Archives For December 2011

Photo Taken By Hannah Stelzl

It’s my favorite time of year – spending time with family, listening to great Christmas music, attending concerts and Christmas programs, and looking back over the year…Merry Christmas!  (Yes I am a day late – it’s been a busy week!).  If you didn’t get a copy of From Vendor to Adviser in your stocking this year – we still have a few at:

© 2011, David Stelzl

I have written several posts on negotiating with customer service and sales people as a way of practicing.  You can do this almost every day at home as telemarketers prey on you and your family.  It makes getting unexpected calls more interesting.  In a recent webinar on fee setting (which is also discussed in my new book, From Vendor to Adviser – #VendortoAdviser), I talk about the need to understand the value, and get to the point where your client really understands, before quoting price.  This same principle is key to the negotiating process as demonstrated on a call I had yesterday with Time Warner.  Here is what happened…

I received an unexpected call from a telemarketer selling phone, cable, and Internet packages.  He started by asking me what I do for Internet connectivity, then went to cost – how much does it cost me.  Keep in mind, this is not a return on investment sale, but rather a classic TCO (Total Cost of Ownership) sale.  When I told him, he said, “Wow, that’s high”.  His comment was not scripted which made me feel like he was actually listening to me.  This one principle kept me on the line in the midst of a busy day!

He then asked about phone and TV.  I don’t watch TV, so he went right to the phone/Internet bundle and started talking prices while mentioning faster speeds.  He did not try to argue DSL speed vs. Cable, which I have heard one too many times.  I wasn’t complaining about speed – just price.  So as long as the speed is comparable, the price is all I care about.  So where does the negotiation come in?  As soon as we started talking quote…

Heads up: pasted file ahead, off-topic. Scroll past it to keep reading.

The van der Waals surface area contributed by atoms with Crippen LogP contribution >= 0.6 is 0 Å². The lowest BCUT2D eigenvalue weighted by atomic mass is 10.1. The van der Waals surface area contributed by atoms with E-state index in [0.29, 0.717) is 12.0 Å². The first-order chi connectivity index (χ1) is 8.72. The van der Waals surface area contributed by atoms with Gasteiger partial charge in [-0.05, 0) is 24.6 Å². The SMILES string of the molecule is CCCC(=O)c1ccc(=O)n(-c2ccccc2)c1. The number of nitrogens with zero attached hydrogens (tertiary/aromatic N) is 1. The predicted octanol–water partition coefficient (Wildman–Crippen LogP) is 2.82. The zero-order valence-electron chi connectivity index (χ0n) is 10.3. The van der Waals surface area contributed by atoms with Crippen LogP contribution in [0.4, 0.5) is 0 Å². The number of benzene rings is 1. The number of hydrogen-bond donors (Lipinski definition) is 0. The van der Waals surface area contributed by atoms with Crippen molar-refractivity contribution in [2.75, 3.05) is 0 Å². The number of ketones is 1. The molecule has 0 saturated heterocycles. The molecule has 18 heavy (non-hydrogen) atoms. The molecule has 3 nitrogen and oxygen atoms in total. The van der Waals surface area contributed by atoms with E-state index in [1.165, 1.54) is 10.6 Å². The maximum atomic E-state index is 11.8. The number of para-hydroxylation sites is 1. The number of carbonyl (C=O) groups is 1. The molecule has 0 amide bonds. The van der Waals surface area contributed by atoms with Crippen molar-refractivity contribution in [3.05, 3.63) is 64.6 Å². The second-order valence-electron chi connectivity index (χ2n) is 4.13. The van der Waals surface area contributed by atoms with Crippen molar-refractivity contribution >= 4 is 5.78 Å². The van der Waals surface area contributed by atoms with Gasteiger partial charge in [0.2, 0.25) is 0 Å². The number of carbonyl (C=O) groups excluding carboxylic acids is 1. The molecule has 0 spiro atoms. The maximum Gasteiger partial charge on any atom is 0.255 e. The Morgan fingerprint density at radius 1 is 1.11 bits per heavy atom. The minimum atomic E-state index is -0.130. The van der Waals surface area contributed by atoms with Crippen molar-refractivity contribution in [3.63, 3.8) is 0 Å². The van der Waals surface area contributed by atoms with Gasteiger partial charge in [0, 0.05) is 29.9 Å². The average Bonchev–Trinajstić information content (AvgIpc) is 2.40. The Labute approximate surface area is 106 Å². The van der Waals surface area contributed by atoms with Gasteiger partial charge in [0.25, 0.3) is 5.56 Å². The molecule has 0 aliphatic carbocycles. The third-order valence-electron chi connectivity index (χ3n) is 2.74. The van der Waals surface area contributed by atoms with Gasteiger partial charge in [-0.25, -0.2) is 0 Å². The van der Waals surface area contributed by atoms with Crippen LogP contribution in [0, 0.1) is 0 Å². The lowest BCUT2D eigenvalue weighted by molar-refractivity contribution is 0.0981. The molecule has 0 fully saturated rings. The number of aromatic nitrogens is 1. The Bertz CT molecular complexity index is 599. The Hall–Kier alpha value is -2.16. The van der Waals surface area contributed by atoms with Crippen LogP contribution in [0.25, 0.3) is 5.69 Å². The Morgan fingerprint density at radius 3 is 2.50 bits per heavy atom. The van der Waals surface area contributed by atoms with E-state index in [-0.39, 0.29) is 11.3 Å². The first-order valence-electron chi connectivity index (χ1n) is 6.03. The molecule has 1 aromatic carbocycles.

Once we came to the real numbers it came out that there is an installation charge of almost $100 between my two phones, fax, and Internet service.  Knowing that annuity revenue far outweighs the installation charges, I asked told, “I’m good to go if we can wave the fees”.  “Can’t do that,” he said, the people who come on site have to be paid.  But we all know that the money I pay for installation is not going directly to the installer, and there is no way the managers of that group are going to give up two phones and an Internet for $100.  I’ll be paying $100 every month from now until I die, unless a cheaper solution comes along next year, so I said, “I guarantee your manager will wave the fee to do this deal, go ask him.”  He was skeptical, but willing to go to bat for me.  Within 60 seconds we had a deal, free installation, and half my current bill, without a long term commitment!  It pays to learn what matters most when negotiating.

One more thing:  Don’t miss our Vendor to Adviser Webinar coming up December 21st – you can check to see if there are still seats open at: (CLICK HERE) – if not, get on the Waiting List!

© 2011, David Stelzl

No, I didn’t buy they Kindle, but people have been asking me to put The House & the Cloud and From Vendor to Adviser on Kindle for while now – so, I did!  If you have a hard copy of The House & the Cloud, don’t be fooled by the black cover.  It’s a new cover – one I will likely use if I ever get around to updating my book; something I hope to do this year!  You can see them online at: